The other saving grace is that Parliament has it’s own internal recall capability, where a Prime Minister can be replaced by his own party. The Prime Minister obtains his position in Parliament simply by being the leader of the largest party, and serves as leader for however long his party will have him. (Paul Martin took the Prime Minister job away from Jean Chretien without a general election in this manner.) Usually PMs are careful to keep internal groups either happy or fighting each other to prevent this. So a Prime Minister can be replaced at any time, but only by an internal vote among his closest supporters, and only by another member of his party sitting in Parliament. Which isn’t really much of a saving grace, come to think of it.
The Provinces actually have more authority to make policy under the British North America Act (1867) and The Charter of Rights and Freedoms (1982) (together they are the Canadian equivalent of the US Constitution, sort of), but they typically take the whole “polite Canadian” myth to an even more ridiculous extreme, with similar results. The fact that mavericks like former Newfoundland and Labrador Premier Danny Williams are immensely popular for standing up for their consituents doesn’t appear to sink in with most of our reps.
From my perspective Canadian politics is super boring and mostly predictable. America is where the action is and, really, where all of our own future policies are currently being decided.
*Originally the Constitution extended the voting franchise only to white male landowners with citizenship, because the Founders wanted to limit political activity to people who had a vested long-term interest in the betterment of themselves and their families, which in the liberal democratic ideal translates to the best interests of the country generally. It goes without saying that the franchise has been further (and correctly) extended since then, giving political pundits even more to talk about.
Update 2: DeLonghi Johnson writes again:
I guess, then, based on what I have just learned from you, that Harper is largely responsible for his untimely demise…again. I don’t find this interesting, just infuriating. These fucking Ontario Liberal idiots will make us go through this all again, and the net result will be YET ANOTHER minority government. Ballwash.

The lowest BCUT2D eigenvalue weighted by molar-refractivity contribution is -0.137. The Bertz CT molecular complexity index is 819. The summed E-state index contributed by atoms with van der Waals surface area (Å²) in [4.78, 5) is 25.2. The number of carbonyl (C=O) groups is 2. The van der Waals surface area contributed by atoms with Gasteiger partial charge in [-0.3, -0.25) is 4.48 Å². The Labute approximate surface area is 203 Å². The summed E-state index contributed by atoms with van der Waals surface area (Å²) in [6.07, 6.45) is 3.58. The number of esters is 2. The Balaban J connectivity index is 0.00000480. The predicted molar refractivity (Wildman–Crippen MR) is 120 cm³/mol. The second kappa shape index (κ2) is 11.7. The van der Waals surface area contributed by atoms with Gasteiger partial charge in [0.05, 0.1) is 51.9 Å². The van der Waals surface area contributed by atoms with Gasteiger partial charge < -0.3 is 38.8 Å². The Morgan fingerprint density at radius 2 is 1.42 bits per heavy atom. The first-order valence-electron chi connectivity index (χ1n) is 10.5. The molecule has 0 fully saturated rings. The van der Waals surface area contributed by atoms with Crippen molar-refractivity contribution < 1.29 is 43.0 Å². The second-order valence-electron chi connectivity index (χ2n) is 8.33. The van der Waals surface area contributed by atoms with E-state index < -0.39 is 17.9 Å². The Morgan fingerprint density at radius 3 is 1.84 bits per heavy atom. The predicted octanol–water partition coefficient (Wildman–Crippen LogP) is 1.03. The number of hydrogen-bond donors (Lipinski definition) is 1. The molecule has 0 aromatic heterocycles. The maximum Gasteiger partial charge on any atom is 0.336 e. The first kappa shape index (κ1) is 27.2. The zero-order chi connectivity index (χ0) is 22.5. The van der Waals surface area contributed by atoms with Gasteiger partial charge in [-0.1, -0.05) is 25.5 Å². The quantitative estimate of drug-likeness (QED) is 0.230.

Okay, I wasn’t sure how to fit this aspect of the Westminster system into my last update, so I just left it out, and now it’s biting me in the ass.
A minority Federal government works exactly as stated previously, except the opposition parties can gang together and vote down government bills. If a particular bill is declared to be a measure of “confidence” and is voted down the government falls more or less automatically*. This is what just happened, and it eventually happens to all Westminster minorities. It’s basically the only way to stop the PMO from the outside, and can only happen during times of minority rule, or in those exceedingly rare instances where a majority rule Prime Minister’s own party votes against him on a confidence measure (as in, I don’t think that has ever actually happened).
Needless to say, the vast majority of Canadians prefer a majority government that actually leaves them more disempowered, for about the same reasons that they allow all the other dubious aspects to continue without examination or concern: Canadian schools barely bother with modern Canadian history don’t teach civics at all, so most Canadians aren’t even aware of how this stuff actually works and wrongly believe that our system is approximately the same as what they see on the American news channels every night.
So it’s technically not Harper’s fault any more than it was Paul Martin’s fault before him, but it’s definitely our fault.
My two cents: I think we should hold elections every two years. But I also think Parliament should be prorogued on a regularly scheduled basis and Parliamentarians should only be paid a stipend to cover travel, food and housing costs**, so your mileage may vary.
*The Governor General still has to officially disolve Parliament and apparently has the authority to refuse to do so, though I’m not sure this has ever happened, and certainly hasn’t happened since WWII.
**I’m pretty sure that in an afternoon of canvassing the wealthiest neighbourhoods of Edmonton I could find 3 people who’d be willing to travel to the roughest areas in the city to volunteer their time serving soup to people who smell like a zoo after it’s been flattened by a daisy cutter. What are the odds a country of 30 million people can’t produce 300 volunteers to swan around in the swankiest parts of Ottawa? Zero over infinity. You might retort that “you get what you pay for”. To which I reply, “We’re paying a lot now, and what’s that getting us?” Short answer: a dictatorial PMO, 307/2 rubber stamps and a (completely ineffectual but) Loyal Opposition.
Update 3: The conversation is ongoing. Further updates are coming, in a thread to follow tomorrow or thereabouts.